ANGRY parents of children at faith schools in Cheshire West were offered a glimmer of hope when a scrutiny committee advised council bosses to continue providing transport subsidies.

Families packed the public gallery at Cheshire West and Chester’s HQ building to hear members discuss the issue.

After a three-hour debate, the committee voted to ask the ruling Executive to have a change of heart and maintain subsidies permanently or defer taking any action.

The Tory-controlled Executive had previously unanimously agreed to end faith school and post-16 subsidies after a seven-week consultation.

But Labour councillors, led by deputy spokesperson for children and young people Cllr Nicole Meardon, called in the decision for debate by the children and education scrutiny committee.

Cllr Meardon said the changes were discriminatory and would force GCSE students to transfer schools mid-course.

She said: “This proposal can only be seen as a further attack on the aspirations of our youth.”

Conservative councillor for Newton Adrian Walmsley advised members to follow the example of Cheshire East Council, which postponed a similar decision.

He said: “They have decided to pause for one year so they can have a really good look and I think that Cheshire West Executive should do the same.”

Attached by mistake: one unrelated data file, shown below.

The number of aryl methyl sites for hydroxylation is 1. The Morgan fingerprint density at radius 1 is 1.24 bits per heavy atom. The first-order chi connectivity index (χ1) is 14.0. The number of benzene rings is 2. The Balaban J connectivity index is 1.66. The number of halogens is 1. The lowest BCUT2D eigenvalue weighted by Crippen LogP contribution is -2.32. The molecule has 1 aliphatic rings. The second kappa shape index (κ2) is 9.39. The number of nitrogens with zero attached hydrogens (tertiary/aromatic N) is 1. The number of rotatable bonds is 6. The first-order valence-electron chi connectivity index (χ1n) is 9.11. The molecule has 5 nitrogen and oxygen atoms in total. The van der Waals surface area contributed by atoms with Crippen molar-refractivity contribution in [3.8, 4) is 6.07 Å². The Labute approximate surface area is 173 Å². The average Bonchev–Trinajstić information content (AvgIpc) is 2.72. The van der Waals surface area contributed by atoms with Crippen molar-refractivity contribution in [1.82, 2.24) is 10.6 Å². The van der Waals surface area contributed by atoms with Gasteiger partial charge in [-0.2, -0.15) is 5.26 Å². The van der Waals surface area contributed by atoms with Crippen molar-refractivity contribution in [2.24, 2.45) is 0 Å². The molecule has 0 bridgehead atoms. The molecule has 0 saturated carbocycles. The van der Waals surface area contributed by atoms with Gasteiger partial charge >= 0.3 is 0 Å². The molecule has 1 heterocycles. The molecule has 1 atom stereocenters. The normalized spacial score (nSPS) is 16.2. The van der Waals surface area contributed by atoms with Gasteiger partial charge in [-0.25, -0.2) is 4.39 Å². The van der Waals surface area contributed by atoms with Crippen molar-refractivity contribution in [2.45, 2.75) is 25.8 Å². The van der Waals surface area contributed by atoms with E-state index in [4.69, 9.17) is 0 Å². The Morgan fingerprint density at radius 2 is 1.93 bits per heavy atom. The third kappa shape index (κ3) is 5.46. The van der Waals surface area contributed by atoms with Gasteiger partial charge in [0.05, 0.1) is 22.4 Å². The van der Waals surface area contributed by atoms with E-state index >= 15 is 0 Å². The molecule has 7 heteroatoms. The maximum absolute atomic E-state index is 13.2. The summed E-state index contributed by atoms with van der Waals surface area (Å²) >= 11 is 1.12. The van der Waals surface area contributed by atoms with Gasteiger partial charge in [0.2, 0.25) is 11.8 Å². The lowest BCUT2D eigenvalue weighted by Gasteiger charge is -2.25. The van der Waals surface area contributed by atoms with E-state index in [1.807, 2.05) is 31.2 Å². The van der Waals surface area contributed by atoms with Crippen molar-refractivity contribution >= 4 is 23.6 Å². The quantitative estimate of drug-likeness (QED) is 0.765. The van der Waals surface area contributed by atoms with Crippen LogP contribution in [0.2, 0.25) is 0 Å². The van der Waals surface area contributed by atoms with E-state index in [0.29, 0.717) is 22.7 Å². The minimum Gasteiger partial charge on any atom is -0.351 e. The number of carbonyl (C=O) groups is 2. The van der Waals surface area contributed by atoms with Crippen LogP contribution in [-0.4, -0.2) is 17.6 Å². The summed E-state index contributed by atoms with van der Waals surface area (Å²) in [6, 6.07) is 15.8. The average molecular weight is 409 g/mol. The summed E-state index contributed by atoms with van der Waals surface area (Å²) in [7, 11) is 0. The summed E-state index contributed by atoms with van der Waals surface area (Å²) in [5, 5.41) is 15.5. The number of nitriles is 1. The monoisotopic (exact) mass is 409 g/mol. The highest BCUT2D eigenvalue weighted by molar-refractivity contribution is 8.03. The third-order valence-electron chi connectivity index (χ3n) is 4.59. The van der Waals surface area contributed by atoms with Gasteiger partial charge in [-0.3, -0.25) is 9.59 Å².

Teacher Chris Wilkinson said staff and students at Bishops’ Blue Coat CE High School in Chester had been ‘stunned’ by the decision.

He said: “It was stated that this was an exhaustive response to the consultation, but we felt that fell on deaf ears.”

Council Leader Mike Jones denied the consultation had been ignored: “There is a difference between listening and agreeing. We have listened very intently.”

Executive member for education and children Cllr Mark Stocks said the decision was a not a ‘foregone conclusion’: “The consultation was comprehensive and our officers have worked diligently.

“It’s clear that those that have directly responded have been those directly benefitting from the system.”

In response to claims of discrimination, Cllr Stocks said: “Education is changing. We are seeing that with the emergence of academies. In the 21st century, we have different issues to address.”